When the BC Liberal Party chose her to succeed Gordon Campbell on Feb. 26, 2011, Clark directed the first words of her acceptance speech to all British Columbians.
"I want you to be my partners in change in Victoria, I want you to be my partners in bringing open government," she said, even before addressing her leadership campaign policies on jobs and families.
When her new cabinet was sworn in at Government House, Clark reaffirmed the commitment to open government. "Our government will be open to the people of British Columbia," she promised. "We will talk about our problems, we will set our priorities openly and we will work with citizens to find solutions."
Baby steps were taken. Beginning in July 2011, the government started publishing the results of most FOI requests after they were delivered to applicants. Last year, it posted expenses for MLAs and their offices.
But Clark's government has failed to act on recommendations from a 2013 report by Information and Privacy Commissioner Elizabeth Denham that called on it to stop waiting for freedom of information requests and simply publish information like travel and hospitality, contracts over $10,000 and ministerial and bureaucrat calendars.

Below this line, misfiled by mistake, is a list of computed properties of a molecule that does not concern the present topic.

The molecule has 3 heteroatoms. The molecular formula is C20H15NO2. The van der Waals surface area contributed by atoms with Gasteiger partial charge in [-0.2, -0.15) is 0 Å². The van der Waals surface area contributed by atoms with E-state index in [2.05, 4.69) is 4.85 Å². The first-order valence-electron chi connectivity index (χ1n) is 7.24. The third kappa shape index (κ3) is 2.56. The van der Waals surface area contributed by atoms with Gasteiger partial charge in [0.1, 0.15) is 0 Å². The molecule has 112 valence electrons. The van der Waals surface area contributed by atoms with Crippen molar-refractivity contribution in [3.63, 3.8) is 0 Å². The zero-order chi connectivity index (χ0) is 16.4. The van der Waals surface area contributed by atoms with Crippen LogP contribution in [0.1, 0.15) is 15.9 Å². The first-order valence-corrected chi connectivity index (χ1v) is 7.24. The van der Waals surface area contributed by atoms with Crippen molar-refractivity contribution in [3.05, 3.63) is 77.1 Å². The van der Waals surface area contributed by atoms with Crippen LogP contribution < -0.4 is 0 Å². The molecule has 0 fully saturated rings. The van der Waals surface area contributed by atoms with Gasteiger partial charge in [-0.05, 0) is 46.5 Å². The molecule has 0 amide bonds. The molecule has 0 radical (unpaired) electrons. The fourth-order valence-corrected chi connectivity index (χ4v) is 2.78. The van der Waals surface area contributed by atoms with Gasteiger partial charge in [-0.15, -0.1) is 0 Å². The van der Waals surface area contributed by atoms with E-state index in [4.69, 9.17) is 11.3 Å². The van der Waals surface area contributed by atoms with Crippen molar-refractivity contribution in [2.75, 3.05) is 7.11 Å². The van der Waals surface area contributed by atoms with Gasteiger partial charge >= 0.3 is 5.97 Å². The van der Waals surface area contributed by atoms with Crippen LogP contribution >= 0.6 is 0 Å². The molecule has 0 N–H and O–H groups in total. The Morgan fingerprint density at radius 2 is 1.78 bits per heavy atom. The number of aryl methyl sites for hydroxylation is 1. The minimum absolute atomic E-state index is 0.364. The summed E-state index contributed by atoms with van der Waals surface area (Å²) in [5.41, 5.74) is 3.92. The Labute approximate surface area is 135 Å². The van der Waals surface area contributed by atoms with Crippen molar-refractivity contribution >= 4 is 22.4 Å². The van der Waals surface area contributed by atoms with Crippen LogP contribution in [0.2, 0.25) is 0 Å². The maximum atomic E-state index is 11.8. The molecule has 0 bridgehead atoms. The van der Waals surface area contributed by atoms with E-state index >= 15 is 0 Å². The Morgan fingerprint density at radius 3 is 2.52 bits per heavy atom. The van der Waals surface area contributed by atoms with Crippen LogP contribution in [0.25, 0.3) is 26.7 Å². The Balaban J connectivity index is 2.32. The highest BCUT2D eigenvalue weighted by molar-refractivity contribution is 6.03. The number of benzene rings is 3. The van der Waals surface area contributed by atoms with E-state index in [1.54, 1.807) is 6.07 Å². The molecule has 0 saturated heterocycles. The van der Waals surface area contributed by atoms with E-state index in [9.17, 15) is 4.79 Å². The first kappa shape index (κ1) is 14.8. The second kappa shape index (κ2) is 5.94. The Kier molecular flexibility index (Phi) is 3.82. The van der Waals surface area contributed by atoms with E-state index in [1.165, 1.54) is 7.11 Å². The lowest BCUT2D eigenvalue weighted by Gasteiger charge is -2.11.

Denham has also repeatedly slammed Clark for leading an "oral government" after a spate of "no records" responses to FOI requests. Denham wants a duty to document law, new powers to investigate document destruction and fines of up to $50,000 for breaking the law. So far, only the opposition NDP seems to be listening. It tabled a private member's bill addressing some of those concerns, the Government Records Accountability Act, on March 10.
Here are the milestones of Clark's five years of scandals surrounding information and privacy under her watch.
Sept. 6, 2012: Health firings announced
Newly appointed Health Minister Margaret MacDiarmid's first task was to announce the firing of eight health researchers over an alleged data breach and procurement irregularities in pharmaceutical safety research at two of the province's biggest universities.